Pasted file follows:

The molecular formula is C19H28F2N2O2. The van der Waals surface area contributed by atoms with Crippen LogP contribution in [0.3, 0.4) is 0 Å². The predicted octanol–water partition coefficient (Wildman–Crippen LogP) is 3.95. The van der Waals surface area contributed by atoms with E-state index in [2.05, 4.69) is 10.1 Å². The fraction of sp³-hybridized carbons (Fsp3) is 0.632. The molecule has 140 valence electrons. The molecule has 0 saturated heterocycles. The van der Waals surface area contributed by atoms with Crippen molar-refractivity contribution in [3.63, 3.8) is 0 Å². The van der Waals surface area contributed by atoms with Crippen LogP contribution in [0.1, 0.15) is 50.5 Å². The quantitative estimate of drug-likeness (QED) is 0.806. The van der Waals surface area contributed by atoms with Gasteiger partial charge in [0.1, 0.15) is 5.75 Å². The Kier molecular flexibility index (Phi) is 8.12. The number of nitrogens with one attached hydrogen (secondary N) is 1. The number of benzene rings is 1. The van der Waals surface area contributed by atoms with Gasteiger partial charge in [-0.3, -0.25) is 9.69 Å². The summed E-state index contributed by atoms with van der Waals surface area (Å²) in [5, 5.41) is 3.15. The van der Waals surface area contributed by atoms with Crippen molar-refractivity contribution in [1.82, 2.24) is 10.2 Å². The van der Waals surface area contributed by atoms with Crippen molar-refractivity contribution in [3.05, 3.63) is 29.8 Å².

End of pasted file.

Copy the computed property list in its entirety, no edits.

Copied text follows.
The molecular formula is C19H28F2N2O2. The van der Waals surface area contributed by atoms with Crippen LogP contribution in [0.3, 0.4) is 0 Å². The predicted octanol–water partition coefficient (Wildman–Crippen LogP) is 3.95. The van der Waals surface area contributed by atoms with E-state index in [2.05, 4.69) is 10.1 Å². The fraction of sp³-hybridized carbons (Fsp3) is 0.632. The molecule has 140 valence electrons. The molecule has 0 saturated heterocycles. The van der Waals surface area contributed by atoms with Crippen molar-refractivity contribution in [3.63, 3.8) is 0 Å². The van der Waals surface area contributed by atoms with Crippen LogP contribution in [0.1, 0.15) is 50.5 Å². The quantitative estimate of drug-likeness (QED) is 0.806. The van der Waals surface area contributed by atoms with Gasteiger partial charge in [0.1, 0.15) is 5.75 Å². The Kier molecular flexibility index (Phi) is 8.12. The number of nitrogens with one attached hydrogen (secondary N) is 1. The number of benzene rings is 1. The van der Waals surface area contributed by atoms with Gasteiger partial charge in [-0.3, -0.25) is 9.69 Å². The summed E-state index contributed by atoms with van der Waals surface area (Å²) in [5, 5.41) is 3.15. The van der Waals surface area contributed by atoms with Crippen molar-refractivity contribution in [1.82, 2.24) is 10.2 Å². The van der Waals surface area contributed by atoms with Crippen molar-refractivity contribution in [3.05, 3.63) is 29.8 Å².